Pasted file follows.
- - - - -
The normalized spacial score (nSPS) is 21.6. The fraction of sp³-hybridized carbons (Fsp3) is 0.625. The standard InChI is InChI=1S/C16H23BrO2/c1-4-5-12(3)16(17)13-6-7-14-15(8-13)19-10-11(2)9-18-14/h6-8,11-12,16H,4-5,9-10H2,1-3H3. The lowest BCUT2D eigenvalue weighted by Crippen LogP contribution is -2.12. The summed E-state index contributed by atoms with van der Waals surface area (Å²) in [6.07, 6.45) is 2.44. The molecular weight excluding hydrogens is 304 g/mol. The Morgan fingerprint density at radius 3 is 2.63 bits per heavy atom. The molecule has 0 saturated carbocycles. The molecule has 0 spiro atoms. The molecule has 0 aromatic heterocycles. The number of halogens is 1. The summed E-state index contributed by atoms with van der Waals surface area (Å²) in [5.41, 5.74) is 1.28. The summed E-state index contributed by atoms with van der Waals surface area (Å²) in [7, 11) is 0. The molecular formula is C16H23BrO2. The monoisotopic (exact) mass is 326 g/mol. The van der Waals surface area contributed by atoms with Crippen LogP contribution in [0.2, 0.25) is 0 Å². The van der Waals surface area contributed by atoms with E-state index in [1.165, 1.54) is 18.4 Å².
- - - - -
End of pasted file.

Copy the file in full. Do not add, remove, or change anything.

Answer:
The normalized spacial score (nSPS) is 21.6. The fraction of sp³-hybridized carbons (Fsp3) is 0.625. The standard InChI is InChI=1S/C16H23BrO2/c1-4-5-12(3)16(17)13-6-7-14-15(8-13)19-10-11(2)9-18-14/h6-8,11-12,16H,4-5,9-10H2,1-3H3. The lowest BCUT2D eigenvalue weighted by Crippen LogP contribution is -2.12. The summed E-state index contributed by atoms with van der Waals surface area (Å²) in [6.07, 6.45) is 2.44. The molecular weight excluding hydrogens is 304 g/mol. The Morgan fingerprint density at radius 3 is 2.63 bits per heavy atom. The molecule has 0 saturated carbocycles. The molecule has 0 spiro atoms. The molecule has 0 aromatic heterocycles. The number of halogens is 1. The summed E-state index contributed by atoms with van der Waals surface area (Å²) in [5.41, 5.74) is 1.28. The summed E-state index contributed by atoms with van der Waals surface area (Å²) in [7, 11) is 0. The molecular formula is C16H23BrO2. The monoisotopic (exact) mass is 326 g/mol. The van der Waals surface area contributed by atoms with Crippen LogP contribution in [0.2, 0.25) is 0 Å². The van der Waals surface area contributed by atoms with E-state index in [1.165, 1.54) is 18.4 Å².